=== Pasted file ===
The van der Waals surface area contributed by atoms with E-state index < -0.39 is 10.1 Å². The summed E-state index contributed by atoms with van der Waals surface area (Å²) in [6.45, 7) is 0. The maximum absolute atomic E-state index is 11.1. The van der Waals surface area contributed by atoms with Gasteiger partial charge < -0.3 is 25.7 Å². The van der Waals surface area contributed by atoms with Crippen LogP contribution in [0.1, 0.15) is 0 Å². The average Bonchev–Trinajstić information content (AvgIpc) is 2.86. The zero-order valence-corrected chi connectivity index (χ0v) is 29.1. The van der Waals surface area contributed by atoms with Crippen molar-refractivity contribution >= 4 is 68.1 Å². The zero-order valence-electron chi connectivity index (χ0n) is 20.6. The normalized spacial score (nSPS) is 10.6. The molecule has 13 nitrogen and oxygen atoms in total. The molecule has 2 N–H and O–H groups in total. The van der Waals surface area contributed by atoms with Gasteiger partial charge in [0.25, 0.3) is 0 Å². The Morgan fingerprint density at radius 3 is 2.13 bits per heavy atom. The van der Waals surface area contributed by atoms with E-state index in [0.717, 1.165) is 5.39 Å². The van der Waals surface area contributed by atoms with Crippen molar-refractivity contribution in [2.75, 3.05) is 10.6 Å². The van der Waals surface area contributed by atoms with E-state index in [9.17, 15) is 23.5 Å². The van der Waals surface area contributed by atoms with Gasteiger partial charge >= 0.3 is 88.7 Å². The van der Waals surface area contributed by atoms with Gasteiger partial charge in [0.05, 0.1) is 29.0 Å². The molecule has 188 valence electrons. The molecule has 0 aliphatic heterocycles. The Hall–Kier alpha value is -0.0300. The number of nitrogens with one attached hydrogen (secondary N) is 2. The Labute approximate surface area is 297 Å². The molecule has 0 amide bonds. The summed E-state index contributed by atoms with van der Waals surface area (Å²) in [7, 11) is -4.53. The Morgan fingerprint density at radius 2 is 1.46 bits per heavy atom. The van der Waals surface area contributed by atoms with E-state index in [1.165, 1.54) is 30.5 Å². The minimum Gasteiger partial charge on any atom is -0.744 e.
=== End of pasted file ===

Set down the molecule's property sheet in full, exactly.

The van der Waals surface area contributed by atoms with E-state index < -0.39 is 10.1 Å². The summed E-state index contributed by atoms with van der Waals surface area (Å²) in [6.45, 7) is 0. The maximum absolute atomic E-state index is 11.1. The van der Waals surface area contributed by atoms with Gasteiger partial charge < -0.3 is 25.7 Å². The van der Waals surface area contributed by atoms with Crippen LogP contribution in [0.1, 0.15) is 0 Å². The average Bonchev–Trinajstić information content (AvgIpc) is 2.86. The zero-order valence-corrected chi connectivity index (χ0v) is 29.1. The van der Waals surface area contributed by atoms with Crippen molar-refractivity contribution >= 4 is 68.1 Å². The zero-order valence-electron chi connectivity index (χ0n) is 20.6. The normalized spacial score (nSPS) is 10.6. The molecule has 13 nitrogen and oxygen atoms in total. The molecule has 2 N–H and O–H groups in total. The van der Waals surface area contributed by atoms with Gasteiger partial charge in [0.25, 0.3) is 0 Å². The Morgan fingerprint density at radius 3 is 2.13 bits per heavy atom. The van der Waals surface area contributed by atoms with E-state index in [0.717, 1.165) is 5.39 Å². The van der Waals surface area contributed by atoms with Crippen molar-refractivity contribution in [2.75, 3.05) is 10.6 Å². The van der Waals surface area contributed by atoms with E-state index in [9.17, 15) is 23.5 Å². The van der Waals surface area contributed by atoms with Gasteiger partial charge >= 0.3 is 88.7 Å². The van der Waals surface area contributed by atoms with Gasteiger partial charge in [0.05, 0.1) is 29.0 Å². The molecule has 188 valence electrons. The molecule has 0 aliphatic heterocycles. The Hall–Kier alpha value is -0.0300. The number of nitrogens with one attached hydrogen (secondary N) is 2. The Labute approximate surface area is 297 Å². The molecule has 0 amide bonds. The summed E-state index contributed by atoms with van der Waals surface area (Å²) in [7, 11) is -4.53. The Morgan fingerprint density at radius 2 is 1.46 bits per heavy atom. The van der Waals surface area contributed by atoms with E-state index in [1.165, 1.54) is 30.5 Å². The minimum Gasteiger partial charge on any atom is -0.744 e.